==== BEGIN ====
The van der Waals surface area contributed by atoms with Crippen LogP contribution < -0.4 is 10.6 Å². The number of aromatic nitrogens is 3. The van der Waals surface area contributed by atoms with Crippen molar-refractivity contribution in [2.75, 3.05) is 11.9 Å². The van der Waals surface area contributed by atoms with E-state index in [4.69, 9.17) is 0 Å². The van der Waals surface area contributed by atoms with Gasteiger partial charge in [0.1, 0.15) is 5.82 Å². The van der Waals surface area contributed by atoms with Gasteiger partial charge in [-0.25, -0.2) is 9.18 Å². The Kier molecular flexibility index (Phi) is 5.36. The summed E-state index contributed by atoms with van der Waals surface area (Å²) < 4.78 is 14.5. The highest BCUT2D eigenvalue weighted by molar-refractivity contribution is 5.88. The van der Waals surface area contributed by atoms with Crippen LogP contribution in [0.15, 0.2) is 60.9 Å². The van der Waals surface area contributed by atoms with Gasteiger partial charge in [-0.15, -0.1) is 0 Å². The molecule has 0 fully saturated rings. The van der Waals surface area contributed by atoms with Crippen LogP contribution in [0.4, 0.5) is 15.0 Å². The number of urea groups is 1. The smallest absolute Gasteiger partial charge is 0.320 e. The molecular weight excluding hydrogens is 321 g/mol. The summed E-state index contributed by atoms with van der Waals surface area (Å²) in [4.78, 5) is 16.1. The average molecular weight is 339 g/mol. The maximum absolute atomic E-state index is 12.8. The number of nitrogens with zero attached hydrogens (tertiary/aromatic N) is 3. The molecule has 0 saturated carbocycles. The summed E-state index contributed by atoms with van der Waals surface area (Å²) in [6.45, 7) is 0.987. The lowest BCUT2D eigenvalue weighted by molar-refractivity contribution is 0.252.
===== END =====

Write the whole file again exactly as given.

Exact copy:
The van der Waals surface area contributed by atoms with Crippen LogP contribution < -0.4 is 10.6 Å². The number of aromatic nitrogens is 3. The van der Waals surface area contributed by atoms with Crippen molar-refractivity contribution in [2.75, 3.05) is 11.9 Å². The van der Waals surface area contributed by atoms with E-state index in [4.69, 9.17) is 0 Å². The van der Waals surface area contributed by atoms with Gasteiger partial charge in [0.1, 0.15) is 5.82 Å². The van der Waals surface area contributed by atoms with Gasteiger partial charge in [-0.25, -0.2) is 9.18 Å². The Kier molecular flexibility index (Phi) is 5.36. The summed E-state index contributed by atoms with van der Waals surface area (Å²) < 4.78 is 14.5. The highest BCUT2D eigenvalue weighted by molar-refractivity contribution is 5.88. The van der Waals surface area contributed by atoms with Crippen LogP contribution in [0.15, 0.2) is 60.9 Å². The van der Waals surface area contributed by atoms with Gasteiger partial charge in [-0.15, -0.1) is 0 Å². The molecule has 0 fully saturated rings. The van der Waals surface area contributed by atoms with Crippen LogP contribution in [0.4, 0.5) is 15.0 Å². The number of urea groups is 1. The smallest absolute Gasteiger partial charge is 0.320 e. The molecular weight excluding hydrogens is 321 g/mol. The summed E-state index contributed by atoms with van der Waals surface area (Å²) in [4.78, 5) is 16.1. The average molecular weight is 339 g/mol. The maximum absolute atomic E-state index is 12.8. The number of nitrogens with zero attached hydrogens (tertiary/aromatic N) is 3. The molecule has 0 saturated carbocycles. The summed E-state index contributed by atoms with van der Waals surface area (Å²) in [6.45, 7) is 0.987. The lowest BCUT2D eigenvalue weighted by molar-refractivity contribution is 0.252.